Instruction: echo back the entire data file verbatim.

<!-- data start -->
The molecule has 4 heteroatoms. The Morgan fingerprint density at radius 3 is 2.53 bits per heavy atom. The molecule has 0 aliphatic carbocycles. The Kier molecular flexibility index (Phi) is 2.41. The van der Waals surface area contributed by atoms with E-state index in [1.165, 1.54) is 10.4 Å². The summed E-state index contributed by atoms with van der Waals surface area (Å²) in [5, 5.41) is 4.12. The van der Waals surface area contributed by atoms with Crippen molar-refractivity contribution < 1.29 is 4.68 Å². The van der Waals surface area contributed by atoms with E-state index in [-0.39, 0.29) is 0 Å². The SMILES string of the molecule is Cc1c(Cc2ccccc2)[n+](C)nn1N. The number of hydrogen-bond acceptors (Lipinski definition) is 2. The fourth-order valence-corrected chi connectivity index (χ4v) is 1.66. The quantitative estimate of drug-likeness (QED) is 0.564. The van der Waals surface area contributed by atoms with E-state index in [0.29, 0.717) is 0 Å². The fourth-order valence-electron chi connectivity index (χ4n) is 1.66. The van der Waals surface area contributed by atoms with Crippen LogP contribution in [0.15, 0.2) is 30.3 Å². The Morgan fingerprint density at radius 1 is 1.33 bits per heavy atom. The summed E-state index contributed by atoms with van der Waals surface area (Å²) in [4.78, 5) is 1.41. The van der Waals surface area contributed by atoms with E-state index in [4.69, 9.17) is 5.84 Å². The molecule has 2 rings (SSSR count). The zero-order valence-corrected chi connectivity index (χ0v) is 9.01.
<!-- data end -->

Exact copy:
The molecule has 4 heteroatoms. The Morgan fingerprint density at radius 3 is 2.53 bits per heavy atom. The molecule has 0 aliphatic carbocycles. The Kier molecular flexibility index (Phi) is 2.41. The van der Waals surface area contributed by atoms with E-state index in [1.165, 1.54) is 10.4 Å². The summed E-state index contributed by atoms with van der Waals surface area (Å²) in [5, 5.41) is 4.12. The van der Waals surface area contributed by atoms with Crippen molar-refractivity contribution < 1.29 is 4.68 Å². The van der Waals surface area contributed by atoms with E-state index in [-0.39, 0.29) is 0 Å². The SMILES string of the molecule is Cc1c(Cc2ccccc2)[n+](C)nn1N. The number of hydrogen-bond acceptors (Lipinski definition) is 2. The fourth-order valence-corrected chi connectivity index (χ4v) is 1.66. The quantitative estimate of drug-likeness (QED) is 0.564. The van der Waals surface area contributed by atoms with E-state index in [0.29, 0.717) is 0 Å². The fourth-order valence-electron chi connectivity index (χ4n) is 1.66. The van der Waals surface area contributed by atoms with Crippen LogP contribution in [0.15, 0.2) is 30.3 Å². The Morgan fingerprint density at radius 1 is 1.33 bits per heavy atom. The summed E-state index contributed by atoms with van der Waals surface area (Å²) in [4.78, 5) is 1.41. The van der Waals surface area contributed by atoms with E-state index in [4.69, 9.17) is 5.84 Å². The molecule has 2 rings (SSSR count). The zero-order valence-corrected chi connectivity index (χ0v) is 9.01.